The Case for Magical Thinking

I believe life is magical. Not the new age magic that sprinkles rainbows and fairy dust on everything in a vain attempt to paper over the uncertainties of life, but a more mature view that sees magic in the alchemy by which the very uncontrollableness of life leads to greater wisdom and insight.

What we believe about life is important. We will experience life very differently if we think “Life’s a bitch, then you die”, than if we believe something more positive. The central question here concerns whether we believe that life is benevolent, indifferent or malevolent.

“The universe we observe has precisely the properties we should expect if there is, at bottom, no design, no purpose, no evil, no good, nothing but blind, pitiless indifference”. – Charles Darwin.

Charles Darwin, the naturalist who wrote the seminal work “The Origin of Species”, seems to believe that life is indifferent. I don’t think this view is really supported by the facts of evolution, as I will try to show.

The age of the earth is estimated to be about 4.5 billion years. Fossil evidence suggests that single celled life arrived about 3.9billion years ago.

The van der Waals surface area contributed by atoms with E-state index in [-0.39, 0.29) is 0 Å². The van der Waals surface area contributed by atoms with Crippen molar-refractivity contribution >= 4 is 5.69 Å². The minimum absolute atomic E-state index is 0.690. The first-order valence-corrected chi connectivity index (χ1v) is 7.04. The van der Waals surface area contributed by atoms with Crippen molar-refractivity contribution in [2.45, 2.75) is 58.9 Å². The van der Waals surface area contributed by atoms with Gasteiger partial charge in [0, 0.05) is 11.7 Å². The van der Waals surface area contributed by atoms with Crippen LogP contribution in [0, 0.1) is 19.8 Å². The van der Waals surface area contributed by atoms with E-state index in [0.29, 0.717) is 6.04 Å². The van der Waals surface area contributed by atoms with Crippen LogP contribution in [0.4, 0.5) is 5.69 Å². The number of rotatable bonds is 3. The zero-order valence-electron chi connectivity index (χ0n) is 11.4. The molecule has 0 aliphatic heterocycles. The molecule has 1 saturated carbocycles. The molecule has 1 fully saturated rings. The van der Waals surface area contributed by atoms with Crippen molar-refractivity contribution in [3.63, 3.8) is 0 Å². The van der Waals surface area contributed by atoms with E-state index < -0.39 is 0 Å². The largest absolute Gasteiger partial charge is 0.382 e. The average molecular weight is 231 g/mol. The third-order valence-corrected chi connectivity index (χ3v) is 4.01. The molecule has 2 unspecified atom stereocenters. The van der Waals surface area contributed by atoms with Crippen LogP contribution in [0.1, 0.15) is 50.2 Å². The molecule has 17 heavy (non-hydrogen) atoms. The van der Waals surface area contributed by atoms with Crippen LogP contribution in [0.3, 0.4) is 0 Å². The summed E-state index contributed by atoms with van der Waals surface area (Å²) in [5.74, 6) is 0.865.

It was only around 610 – 750 million years ago that cells learned to cooperate with each other and formed communities; cells specialized to meet certain needs of the community and began to function as a unit. Thus multi-celled life was formed, and the Cambrian explosion soon followed around 540 million years ago; lasting about 80 million years, it resulted in a large diversity of life forms.miracle2

The first transition from inorganic chemicals to single celled life is not well understood, and people have tried to replicate it in a lab. If life has evolved according to some underlying order, then that underlying order must have supported the emergence of life. During the time when only single celled life existed on this planet, there was competition between the cells.

The transition from single celled life to multi-celled life seems equally as miraculous. What would cause single cells which are in competition with each other to cooperate? Again, there must have been something about the underlying order that supported this change. Instead of competition, cooperation was the foundation of this change. We humans can be considered a cooperative organization of cells; cells separated from our bodies can be cultured and grown independently.

What we can observe in the process of evolution is that life forms have grown in awareness and complexity. The increase in awareness took a big leap when multi-celled life appeared, and has continued this march toward greater awareness ever since. Though there is certainly competition between different life forms, there is also a lot of cooperation. Fish swim in schools, and lions live in a pride. Birds flock together, and humans have formed tribes which support each others survival. There is cooperation between the cells of our bodies and between people and groups of people. We live in a world in which there is both cooperation and caring, as well as competition and indifference.